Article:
For example, prospecting titleholders are required to pay compensation in accordance with Part 13 of the Mining Act for compensable loss and compensation under Part 11 of the Petroleum Act, Secondary landholders are also entitled to immunity from any liability arising from the actions of titleholders under section 383C and 141 of the Mining Act and the Petroleum Act, respectively.
Arguably, owners of significant improvements such as utility companies that own valuable infrastructure are also offered protection from both exploration and mining operations under provisions such as section 31 of the Mining Act and section 72 of the Petroleum Act.
The Amendment Act sought to resolve some of the many issues currently being faced by government authorities in managing competition between stakeholders for access to land, water and mining resources.
The NSW government’s rapid response to the Brown decision also demonstrates a commitment to achieve an appropriate balance between exploration rights, owners of land and third parties that have an interest in the land but may not physically use the land.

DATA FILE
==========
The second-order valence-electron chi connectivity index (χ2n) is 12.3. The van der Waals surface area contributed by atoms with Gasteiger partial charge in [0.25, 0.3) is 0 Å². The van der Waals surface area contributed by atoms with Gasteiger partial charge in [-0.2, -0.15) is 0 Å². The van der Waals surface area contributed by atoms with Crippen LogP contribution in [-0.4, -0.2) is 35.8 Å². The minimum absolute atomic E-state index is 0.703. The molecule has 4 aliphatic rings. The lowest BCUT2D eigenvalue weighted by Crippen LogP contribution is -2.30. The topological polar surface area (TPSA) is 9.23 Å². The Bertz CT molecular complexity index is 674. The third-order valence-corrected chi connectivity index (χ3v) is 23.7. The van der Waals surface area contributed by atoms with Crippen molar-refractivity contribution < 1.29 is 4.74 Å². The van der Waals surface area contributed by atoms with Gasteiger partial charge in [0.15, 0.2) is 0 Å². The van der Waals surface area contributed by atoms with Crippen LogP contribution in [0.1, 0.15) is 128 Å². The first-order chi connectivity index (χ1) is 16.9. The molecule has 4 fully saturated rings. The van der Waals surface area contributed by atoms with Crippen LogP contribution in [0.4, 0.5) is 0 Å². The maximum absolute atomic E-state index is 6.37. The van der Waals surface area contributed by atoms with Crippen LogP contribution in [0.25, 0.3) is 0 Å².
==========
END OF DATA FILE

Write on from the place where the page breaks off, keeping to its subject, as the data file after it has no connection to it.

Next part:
This response includes ongoing regulatory reform, with the recent public exhibition of the:
- draft Mining Regulation 2010, which is proposed to replace the Mining Regulation 2003, and
- draft NSW Code for Routine Exploration Activities with Low Environmental Impact.
Given the steady stream of legal challenges before the Courts involving mining companies, landholders and non-profit organisations we expect there to be further reforms in this area.